Sunday, July 13, 2008


The giant roast rack of pork that I made provided us with more than enough leftovers. Conveniently, there is a recipe in the book that makes use of the leftovers. What is it, you might ask? Well you'll just have to wait a little while longer for that post. For now you'll just have to live with knowing that I needed some aioli for it.

Aioli is really just garlic flavored mayonnaise, and the ingredients are pretty simple. There is olive oil, salt, an egg, and garlic confit.

I started by completely obliterating the garlic by mixing in the salt and then smashing it repeatedly. And smashing it. And smashing it. It looked kind of gross at the end, but it smelled great.

I put the egg in a large bowl and then whisked in the garlic paste. There was an option to use an immersion blender for the whisking, but alas, I could not seem to find my immersion blender. Or I don't have one. Damn. About ten minutes later I would really want one though, does that count?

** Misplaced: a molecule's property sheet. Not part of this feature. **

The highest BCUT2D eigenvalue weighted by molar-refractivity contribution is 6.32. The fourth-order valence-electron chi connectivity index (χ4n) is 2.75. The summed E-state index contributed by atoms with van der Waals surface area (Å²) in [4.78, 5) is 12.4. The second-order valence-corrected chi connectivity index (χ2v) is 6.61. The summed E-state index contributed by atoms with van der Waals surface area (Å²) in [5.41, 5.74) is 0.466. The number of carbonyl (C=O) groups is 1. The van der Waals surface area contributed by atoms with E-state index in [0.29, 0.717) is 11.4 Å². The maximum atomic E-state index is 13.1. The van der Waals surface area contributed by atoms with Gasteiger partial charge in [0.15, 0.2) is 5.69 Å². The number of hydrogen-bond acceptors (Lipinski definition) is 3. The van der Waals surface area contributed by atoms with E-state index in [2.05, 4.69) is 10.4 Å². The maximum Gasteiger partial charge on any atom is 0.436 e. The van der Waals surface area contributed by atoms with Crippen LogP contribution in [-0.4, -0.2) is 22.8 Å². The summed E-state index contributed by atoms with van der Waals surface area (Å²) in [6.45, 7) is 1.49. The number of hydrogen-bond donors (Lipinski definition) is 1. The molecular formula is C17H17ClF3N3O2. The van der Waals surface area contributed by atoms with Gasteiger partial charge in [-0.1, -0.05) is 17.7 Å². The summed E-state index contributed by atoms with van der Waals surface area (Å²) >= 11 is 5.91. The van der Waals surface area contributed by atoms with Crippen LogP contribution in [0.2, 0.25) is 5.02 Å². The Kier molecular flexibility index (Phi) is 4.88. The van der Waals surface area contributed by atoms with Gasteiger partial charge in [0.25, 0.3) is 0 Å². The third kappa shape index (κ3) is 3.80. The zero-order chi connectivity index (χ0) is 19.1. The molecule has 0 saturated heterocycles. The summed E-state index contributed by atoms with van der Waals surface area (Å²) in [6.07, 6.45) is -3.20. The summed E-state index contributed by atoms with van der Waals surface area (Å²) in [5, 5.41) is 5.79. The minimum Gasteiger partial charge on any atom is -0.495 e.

At this point the process involved just whisking constantly while slowly adding in the oil.

The aioli gradually grew in volume and thickened in texture.

Finally it was done. I let my arm recover for a few minutes while I contemplated what I had just made. It didn't look that good, somewhere between yellow cake batter and smashed bananas. It smelled like garlic, a lot. It tasted quite good though, mostly like garlic and a little like mayo.

I needed about two tablespoons of the stuff for my recipe, but now I have seemingly three gallons of it in my fridge. Anyone need some aioli, I'm certainly not going to use it all. At least not without suffering from a giant heart attack.


Kitt said...

No fair! I tried to make mayo a couple of weeks ago and completely failed at it. Then I read you could take your failed attempt and drizzle it into a new batch of yolks and save it that way.

Eight eggs later I threw it out and opened a bottle of Kewpie mayo instead.

Kudos to you.

mike said...


The recipe in Bouchon specifically says to use a whole egg, as it helps to strengthen the emulsion. I think that's probably more of a reason of success here than my amazing mayo making abilities.

Adam said...

Aioli by hand? Without a blender or immersion mixer? You must have arms like Popeye!

mike said...

Ha, not yet, but maybe after a few more batches...